But first . . . .

What Happens When You Have a Simple Atmosphere

  • Your productivity soars. When you work in a clutter-free environment, your targets for the project are clearer. You also will have a happier attitude because you can’t see the other—perhaps not as important—work you need to attend to.
  • Perfection becomes a non-issue. When you can forget about having it just perfect, you can focus on the content instead of the container. (P.S.—Simple often also equals elegant, even though we may not realize it right away.)
  • The process becomes more important that the end goal. When this happens, you can enjoy it more. Yes, you do want to keep the end goal in mind. But if you can focus more on getting words on the page than on what you want the polished masterpiece to look like, you’ll make more progress than you do dreaming about the end goal.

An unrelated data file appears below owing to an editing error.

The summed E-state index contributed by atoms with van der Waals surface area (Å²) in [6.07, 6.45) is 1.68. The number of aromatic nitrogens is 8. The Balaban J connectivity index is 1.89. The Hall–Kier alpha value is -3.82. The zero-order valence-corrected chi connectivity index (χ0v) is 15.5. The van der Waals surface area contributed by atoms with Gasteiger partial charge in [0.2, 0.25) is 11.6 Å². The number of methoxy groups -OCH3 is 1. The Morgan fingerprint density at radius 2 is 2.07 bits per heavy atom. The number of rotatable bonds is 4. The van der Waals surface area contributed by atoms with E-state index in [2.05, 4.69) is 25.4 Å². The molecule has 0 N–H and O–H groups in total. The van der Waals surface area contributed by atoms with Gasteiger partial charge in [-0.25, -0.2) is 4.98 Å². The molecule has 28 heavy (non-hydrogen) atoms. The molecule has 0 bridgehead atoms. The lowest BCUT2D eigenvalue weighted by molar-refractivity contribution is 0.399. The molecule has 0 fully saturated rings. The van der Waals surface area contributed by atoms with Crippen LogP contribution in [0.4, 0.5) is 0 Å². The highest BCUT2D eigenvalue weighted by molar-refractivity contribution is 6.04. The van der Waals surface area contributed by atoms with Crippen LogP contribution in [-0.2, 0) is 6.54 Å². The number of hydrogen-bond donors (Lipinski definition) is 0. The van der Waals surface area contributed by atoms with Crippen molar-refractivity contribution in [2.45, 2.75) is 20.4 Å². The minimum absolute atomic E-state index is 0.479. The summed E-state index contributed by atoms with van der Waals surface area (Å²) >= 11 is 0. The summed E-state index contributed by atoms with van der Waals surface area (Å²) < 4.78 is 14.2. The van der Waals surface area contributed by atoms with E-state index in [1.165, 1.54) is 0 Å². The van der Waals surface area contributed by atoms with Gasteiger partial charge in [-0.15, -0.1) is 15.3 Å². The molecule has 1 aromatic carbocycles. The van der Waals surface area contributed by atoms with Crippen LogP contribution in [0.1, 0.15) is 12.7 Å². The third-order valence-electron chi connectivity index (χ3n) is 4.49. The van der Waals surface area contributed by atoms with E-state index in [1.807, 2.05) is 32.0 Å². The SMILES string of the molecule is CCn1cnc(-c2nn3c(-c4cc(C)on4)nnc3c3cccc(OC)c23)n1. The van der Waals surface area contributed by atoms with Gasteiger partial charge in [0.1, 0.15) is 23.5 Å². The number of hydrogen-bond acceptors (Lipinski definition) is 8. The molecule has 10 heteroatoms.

I’ve been using FocusWriter for several years now, on and off. At times, I prefer other writing environments better, but as far as a simple atmosphere I can’t beat this program. If you’re looking for a distraction-free writing environment, check FocusWriter out—it may just be the tool you need to get your work done well.

(Disclaimer: I recieve nothing from recommending FocusWriter. I have just found this tool very useful in my own writing life, so I’m sharing it in the hopes that you will find it helpful, too.)